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"Uncemented resurfacing is better."
Not a myth! My data demonstrate that it is better. In my study , the excess failure rate due to loosening of the cement is 1% at 10 years. That does not seem like much. But if I used cement, my failure rate would double. My failure rate due to any cause is currently <1% by 15 years.
All hip resurfacings have an uncemented (porous, bone ingrowth) socket. Most have a cemented femoral component. The Recap/Magnum metal-metal implant that I use, and Jim Pritchett’s metal-poly implant are both completely porous.
Cement offers immediate fixation but kills some bone in the curing process. Late failure can occur due to cement fatigue. Porous fixation requires an initial tight press fit and time for ingrowth. Failure of ingrowth has never occurred in >5000 of my cases. Once ingrown, a porous coating is more durable than cement.
I could find no evidence that early femoral failure due to fracture or head collapse was affected by the choice of fixation (cement vs uncemented). However, by ten years the rate of femoral loosening was 0.9% vs 0.04%.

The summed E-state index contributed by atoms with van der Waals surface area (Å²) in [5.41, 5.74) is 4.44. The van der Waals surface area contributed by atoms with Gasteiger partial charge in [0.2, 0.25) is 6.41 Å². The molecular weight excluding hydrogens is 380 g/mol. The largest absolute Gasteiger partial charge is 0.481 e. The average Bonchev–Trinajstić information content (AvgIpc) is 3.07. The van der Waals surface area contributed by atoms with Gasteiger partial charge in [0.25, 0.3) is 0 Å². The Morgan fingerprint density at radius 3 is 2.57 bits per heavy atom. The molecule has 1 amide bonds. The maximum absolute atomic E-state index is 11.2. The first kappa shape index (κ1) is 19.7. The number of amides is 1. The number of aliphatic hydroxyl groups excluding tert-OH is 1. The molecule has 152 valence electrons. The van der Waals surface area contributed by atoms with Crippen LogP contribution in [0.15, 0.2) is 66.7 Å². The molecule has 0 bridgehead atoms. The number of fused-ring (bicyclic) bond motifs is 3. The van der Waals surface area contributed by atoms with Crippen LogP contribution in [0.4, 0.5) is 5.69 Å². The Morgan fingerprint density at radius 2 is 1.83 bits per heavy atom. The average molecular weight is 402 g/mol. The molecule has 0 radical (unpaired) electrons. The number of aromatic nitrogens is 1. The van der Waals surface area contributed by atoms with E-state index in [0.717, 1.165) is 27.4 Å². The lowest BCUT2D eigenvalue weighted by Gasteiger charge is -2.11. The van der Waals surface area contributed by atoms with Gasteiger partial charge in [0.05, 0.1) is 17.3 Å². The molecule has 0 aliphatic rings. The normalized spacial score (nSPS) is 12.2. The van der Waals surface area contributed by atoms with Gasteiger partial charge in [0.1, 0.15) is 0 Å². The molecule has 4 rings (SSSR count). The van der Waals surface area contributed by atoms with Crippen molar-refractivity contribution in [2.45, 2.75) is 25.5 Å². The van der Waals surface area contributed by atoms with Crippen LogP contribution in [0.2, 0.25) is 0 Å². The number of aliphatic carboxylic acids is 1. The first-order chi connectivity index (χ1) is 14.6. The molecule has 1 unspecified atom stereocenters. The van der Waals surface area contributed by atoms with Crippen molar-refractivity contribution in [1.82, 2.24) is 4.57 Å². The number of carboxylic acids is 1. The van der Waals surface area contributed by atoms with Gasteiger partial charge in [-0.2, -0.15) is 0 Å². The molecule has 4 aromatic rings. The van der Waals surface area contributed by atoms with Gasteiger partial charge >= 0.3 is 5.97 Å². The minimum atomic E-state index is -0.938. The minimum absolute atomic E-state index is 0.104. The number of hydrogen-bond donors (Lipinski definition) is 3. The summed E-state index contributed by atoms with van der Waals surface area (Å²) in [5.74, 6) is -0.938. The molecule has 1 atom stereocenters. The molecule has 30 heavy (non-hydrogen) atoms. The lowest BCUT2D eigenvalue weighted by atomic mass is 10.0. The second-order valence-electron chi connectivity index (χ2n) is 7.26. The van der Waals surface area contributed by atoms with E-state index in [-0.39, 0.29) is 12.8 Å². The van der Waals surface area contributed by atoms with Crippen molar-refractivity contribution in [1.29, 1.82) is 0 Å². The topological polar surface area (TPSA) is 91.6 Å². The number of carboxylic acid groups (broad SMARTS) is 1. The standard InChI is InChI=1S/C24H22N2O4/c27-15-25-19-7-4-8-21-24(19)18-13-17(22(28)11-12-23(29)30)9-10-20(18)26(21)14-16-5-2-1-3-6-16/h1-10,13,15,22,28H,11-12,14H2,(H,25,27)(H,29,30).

Cement actually works much better than I predicted 20 years ago. The cement in a femoral resurfacing is generally loaded in compression which is favorable for cement. Cement fixation in resurfacing has therefore done much better than cement in total hips and total knees.
Cement seems to work especially well if the femoral head bone is hard and there are no large defects. If the bone defects are cavitary and can be filled with bone graft and cemented over, the outcome is better than if the defect is filled with exothermic cement. In osteonecrosis, the defects tend to be segmental which makes it hard to use this grafting technique, so the outcome is worse. In osteoporotic bone, the cement also penetrates more deeply into the bone and burns more bone causing more failures. That is why McMinn has more failures in older women. Cement works best in hard bone and with contained defects that are grafted.
Porous fixation is technically easier, works in all cases, can be used in cases with extensive bone loss, and carries the theoretical advantage for long-term fixation well beyond 10 years.
Currently, my 15-year implant survivorship is 99% with fully porous Zimmer Biomet Recap/Magnum metal-metal Hip resurfacing in over 5000 cases. I do not exclude people based on age, sex, diagnosis, or implant size. I resurface heads with up to 50% bone loss in younger patients. No one can match these results – with the BHR or any other device.
1. Gaillard-Campbell, D.M. and T.P. Gross, Femoral Fixation Methods in Hip Resurfacing Arthroplasty: An 11-Year Retrospective Comparison of 4013 Cases. J Arthroplasty, 2019. 34(10): p. 2398-2405.